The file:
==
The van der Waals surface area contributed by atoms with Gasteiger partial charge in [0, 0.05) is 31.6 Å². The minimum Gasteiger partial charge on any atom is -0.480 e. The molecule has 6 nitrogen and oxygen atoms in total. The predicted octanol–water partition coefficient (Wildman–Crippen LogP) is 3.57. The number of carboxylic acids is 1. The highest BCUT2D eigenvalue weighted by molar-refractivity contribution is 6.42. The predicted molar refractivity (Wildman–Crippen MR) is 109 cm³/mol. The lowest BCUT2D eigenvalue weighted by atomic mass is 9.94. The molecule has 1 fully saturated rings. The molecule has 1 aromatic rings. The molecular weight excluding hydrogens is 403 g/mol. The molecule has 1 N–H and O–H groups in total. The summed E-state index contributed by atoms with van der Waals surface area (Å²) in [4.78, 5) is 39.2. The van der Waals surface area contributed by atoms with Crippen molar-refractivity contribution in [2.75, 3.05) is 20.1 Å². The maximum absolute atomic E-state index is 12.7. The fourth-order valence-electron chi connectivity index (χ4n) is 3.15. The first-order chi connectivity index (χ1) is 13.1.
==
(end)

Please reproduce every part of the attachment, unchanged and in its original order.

The van der Waals surface area contributed by atoms with Gasteiger partial charge in [0, 0.05) is 31.6 Å². The minimum Gasteiger partial charge on any atom is -0.480 e. The molecule has 6 nitrogen and oxygen atoms in total. The predicted octanol–water partition coefficient (Wildman–Crippen LogP) is 3.57. The number of carboxylic acids is 1. The highest BCUT2D eigenvalue weighted by molar-refractivity contribution is 6.42. The predicted molar refractivity (Wildman–Crippen MR) is 109 cm³/mol. The lowest BCUT2D eigenvalue weighted by atomic mass is 9.94. The molecule has 1 fully saturated rings. The molecule has 1 aromatic rings. The molecular weight excluding hydrogens is 403 g/mol. The molecule has 1 N–H and O–H groups in total. The summed E-state index contributed by atoms with van der Waals surface area (Å²) in [4.78, 5) is 39.2. The van der Waals surface area contributed by atoms with Crippen molar-refractivity contribution in [2.75, 3.05) is 20.1 Å². The maximum absolute atomic E-state index is 12.7. The fourth-order valence-electron chi connectivity index (χ4n) is 3.15. The first-order chi connectivity index (χ1) is 13.1.